How To Choose The Right Glazing For Your Kitchen Renovation

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There are myriad elements that contribute to a great kitchen renovation – and making the right choice when it comes to glazing can mean the difference between a bright, cohesive, inviting environment, and a dim, uninspiring room that ‘shatters’ the vision you had for your home.

It might not seem like the most pressing item on the to-do list during a kitchen renovation, but choosing the right glass installations is a crucial factor to consider. On both an aesthetic and a practical level, the amount of variety and scope when it comes to windows, doors and other products can be confusing, and more than a little overwhelming – to make things a little clearer, here are some of the most important things to think about when choosing glazing installations for your kitchen:

 

The first things to think about:

 

Consider budget

One of the most significant factors that will determine your options will inevitably be your budget. This likely seems an obvious point (and essentially, it is), but it’s a very good idea to factor in a specific budget for the glazing features you intend to install when you begin planning your renovation.

This budget can act as a guideline for the glaziers, suppliers, or architects you choose to work with – and it’s sensible to compartmentalise your spend into different areas (decoration/interiors, architectural fees, glazing, etc.) rather than approach the project with one overarching estimated spend – which can quickly get out of hand!

When deciding how much money to dedicate specifically to glazing, it’s also worth determining exactly what the purpose of the installations will be. The rest of this guide will look at the various practical and aesthetic elements to consider, and once you have an idea of these in mind you’ll be able to discuss options and quotes with relevant specialists, nand settle on a sensible amount to budget for your glazing.

 

Consider size

Size matters. Or at least, it does in the world of glazing. The size and shape of your glass windows, doors, and other products – both in terms of the frames and panels – will play a large part in the cost and the practicalities of actually installing them. If you’re planning to include a larger glazing solution (such as a sliding glass door or opening skylight), you may even need to organise a crane to lift it into place.

The key takeaway here is not that you need to forgo all flexibility and decide on a specific ‘to-the-centimetre’ measurement right off the bat, but instead you should start to think more broadly about size fairly early on.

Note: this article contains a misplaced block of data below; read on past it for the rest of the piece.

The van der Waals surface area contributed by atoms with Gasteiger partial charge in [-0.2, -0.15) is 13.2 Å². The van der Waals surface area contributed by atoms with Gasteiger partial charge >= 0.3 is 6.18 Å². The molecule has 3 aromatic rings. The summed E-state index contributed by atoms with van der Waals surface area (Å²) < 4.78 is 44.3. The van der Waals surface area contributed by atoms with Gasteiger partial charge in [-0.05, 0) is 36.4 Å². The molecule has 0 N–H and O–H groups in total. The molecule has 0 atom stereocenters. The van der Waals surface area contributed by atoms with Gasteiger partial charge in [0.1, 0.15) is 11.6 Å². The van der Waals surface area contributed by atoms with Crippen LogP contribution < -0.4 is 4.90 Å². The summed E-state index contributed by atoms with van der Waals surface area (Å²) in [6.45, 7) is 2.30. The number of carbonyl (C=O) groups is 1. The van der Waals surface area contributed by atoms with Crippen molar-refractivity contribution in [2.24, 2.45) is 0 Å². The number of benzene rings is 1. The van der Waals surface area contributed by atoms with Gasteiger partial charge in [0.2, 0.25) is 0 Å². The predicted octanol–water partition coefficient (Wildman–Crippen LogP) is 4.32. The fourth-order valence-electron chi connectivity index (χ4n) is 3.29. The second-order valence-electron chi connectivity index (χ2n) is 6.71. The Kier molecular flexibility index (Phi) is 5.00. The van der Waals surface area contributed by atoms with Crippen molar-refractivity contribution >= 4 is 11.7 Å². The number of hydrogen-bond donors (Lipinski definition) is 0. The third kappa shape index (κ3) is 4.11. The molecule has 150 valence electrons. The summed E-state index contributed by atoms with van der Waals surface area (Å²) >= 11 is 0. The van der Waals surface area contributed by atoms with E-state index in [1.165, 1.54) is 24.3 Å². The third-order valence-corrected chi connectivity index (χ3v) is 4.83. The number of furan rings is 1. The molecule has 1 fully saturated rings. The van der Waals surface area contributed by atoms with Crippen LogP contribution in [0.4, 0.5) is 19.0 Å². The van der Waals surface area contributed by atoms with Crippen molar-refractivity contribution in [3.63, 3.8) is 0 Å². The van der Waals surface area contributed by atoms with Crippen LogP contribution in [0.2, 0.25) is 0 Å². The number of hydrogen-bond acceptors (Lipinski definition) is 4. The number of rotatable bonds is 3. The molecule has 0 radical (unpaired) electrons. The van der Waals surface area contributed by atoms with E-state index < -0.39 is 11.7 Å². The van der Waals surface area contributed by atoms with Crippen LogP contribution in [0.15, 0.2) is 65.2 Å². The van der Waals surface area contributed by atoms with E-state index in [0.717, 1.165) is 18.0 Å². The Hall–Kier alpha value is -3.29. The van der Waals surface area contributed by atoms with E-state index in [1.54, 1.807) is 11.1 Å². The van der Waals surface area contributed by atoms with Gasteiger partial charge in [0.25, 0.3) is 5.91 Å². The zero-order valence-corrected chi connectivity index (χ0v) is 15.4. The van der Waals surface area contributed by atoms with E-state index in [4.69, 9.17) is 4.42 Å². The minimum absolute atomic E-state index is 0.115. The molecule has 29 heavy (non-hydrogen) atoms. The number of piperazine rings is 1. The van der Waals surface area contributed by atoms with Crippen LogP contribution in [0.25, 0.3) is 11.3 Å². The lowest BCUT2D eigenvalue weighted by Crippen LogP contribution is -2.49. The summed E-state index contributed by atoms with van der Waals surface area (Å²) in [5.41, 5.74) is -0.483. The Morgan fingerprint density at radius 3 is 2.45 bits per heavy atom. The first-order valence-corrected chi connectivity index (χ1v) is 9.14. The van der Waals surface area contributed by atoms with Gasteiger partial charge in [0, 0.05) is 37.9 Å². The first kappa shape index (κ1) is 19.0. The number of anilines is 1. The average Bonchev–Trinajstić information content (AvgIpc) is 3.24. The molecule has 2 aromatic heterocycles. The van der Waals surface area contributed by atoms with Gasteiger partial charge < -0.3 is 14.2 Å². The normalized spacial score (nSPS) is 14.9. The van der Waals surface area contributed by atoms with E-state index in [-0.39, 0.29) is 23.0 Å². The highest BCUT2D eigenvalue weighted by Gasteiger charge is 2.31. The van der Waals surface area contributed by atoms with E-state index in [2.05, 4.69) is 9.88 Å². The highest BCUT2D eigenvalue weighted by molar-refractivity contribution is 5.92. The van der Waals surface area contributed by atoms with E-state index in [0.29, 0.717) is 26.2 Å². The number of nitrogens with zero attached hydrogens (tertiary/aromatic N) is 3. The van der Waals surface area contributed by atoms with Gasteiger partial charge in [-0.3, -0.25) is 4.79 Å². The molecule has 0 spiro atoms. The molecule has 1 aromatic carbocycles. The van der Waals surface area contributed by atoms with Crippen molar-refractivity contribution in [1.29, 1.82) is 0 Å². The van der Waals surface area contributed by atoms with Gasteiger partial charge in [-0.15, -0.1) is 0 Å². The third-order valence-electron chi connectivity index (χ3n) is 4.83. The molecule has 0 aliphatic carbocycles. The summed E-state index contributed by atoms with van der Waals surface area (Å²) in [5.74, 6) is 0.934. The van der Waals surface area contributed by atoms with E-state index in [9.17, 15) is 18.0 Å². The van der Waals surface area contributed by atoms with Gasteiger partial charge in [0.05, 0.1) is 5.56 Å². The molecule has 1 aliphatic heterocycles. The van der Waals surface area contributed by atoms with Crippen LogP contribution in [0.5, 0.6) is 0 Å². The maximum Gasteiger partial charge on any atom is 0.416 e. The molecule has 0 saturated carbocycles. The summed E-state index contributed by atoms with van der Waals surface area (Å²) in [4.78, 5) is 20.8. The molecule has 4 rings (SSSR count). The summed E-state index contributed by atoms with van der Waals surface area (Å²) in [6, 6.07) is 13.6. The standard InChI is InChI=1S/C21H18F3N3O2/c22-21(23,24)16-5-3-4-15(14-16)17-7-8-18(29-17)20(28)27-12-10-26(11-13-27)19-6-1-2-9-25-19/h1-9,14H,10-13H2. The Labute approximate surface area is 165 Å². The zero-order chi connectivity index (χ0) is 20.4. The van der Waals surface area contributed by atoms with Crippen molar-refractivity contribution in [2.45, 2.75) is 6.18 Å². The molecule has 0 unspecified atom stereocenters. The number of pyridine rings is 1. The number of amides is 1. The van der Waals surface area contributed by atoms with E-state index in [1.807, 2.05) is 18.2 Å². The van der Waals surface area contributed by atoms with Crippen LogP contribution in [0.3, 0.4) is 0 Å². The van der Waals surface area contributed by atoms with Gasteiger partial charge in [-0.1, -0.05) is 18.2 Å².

‘We’ll install a couple of windows here and one there’ might work as stopgap attitude at the very earliest stages of preparation and design conception, but as soon as you start putting pen to paper, size will start to have a big impact on cost, time, and the practicalities of construction.

 

Research planning permission and other regulations

Depending on the nature of your property, and your intentions for your kitchen renovation, you may need to factor in planning permission, and potentially some other regulations too. This is particularly relevant with historic or listed buildings, and with projects that involve extending the size (horizontally or vertically) of your home.

Depending on your property, you may even need to consider things like fire-rated glass, which will have to adhere to specific guidelines. Similarly, tempered or reinforced security glass may be necessary for some projects.

Regulations differ from region to region and city to city, so the best thing to do is ask the advice of your architect or local authority well in advance, as this could have an impact on which options are available to you.

 

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Practical things to think about

 

How will your glazing affect lighting?

Firstly, in terms of lighting, you’ll need to think about how this will impact the overall aesthetic and practicality of your kitchen. If you simply want to ensure a bright interior space, then it might be sensible to consider something like a fixed panel glass roof, for instance. An installation overhead (as opposed to on the wall) will usually guarantee light for a longer period throughout the day, and will work particularly well in designs that feature a kitchen island.

Alternatively, if an overhead installation isn’t an option, then considering a wide variety of window styles is a good idea. With frameless glass now a viable option, it’s possible to remove any visual obstructions from a glass window, and maximise the amount of natural light your installations offer.

 

Does it need to provide ventilation?

While the potential for ventilation offered by something like a glass door is fairly self-explanatory, it’s important to consider whether or not any other glass installations including windows will need to act as specific ventilation points, and if so, to what extent.

If your windows need to accommodate considerable air flow, then opting for something like a sash design can be a good idea. Similarly, pivot windows can offer excellent ventilation, as can simple casement windows if they open wide enough.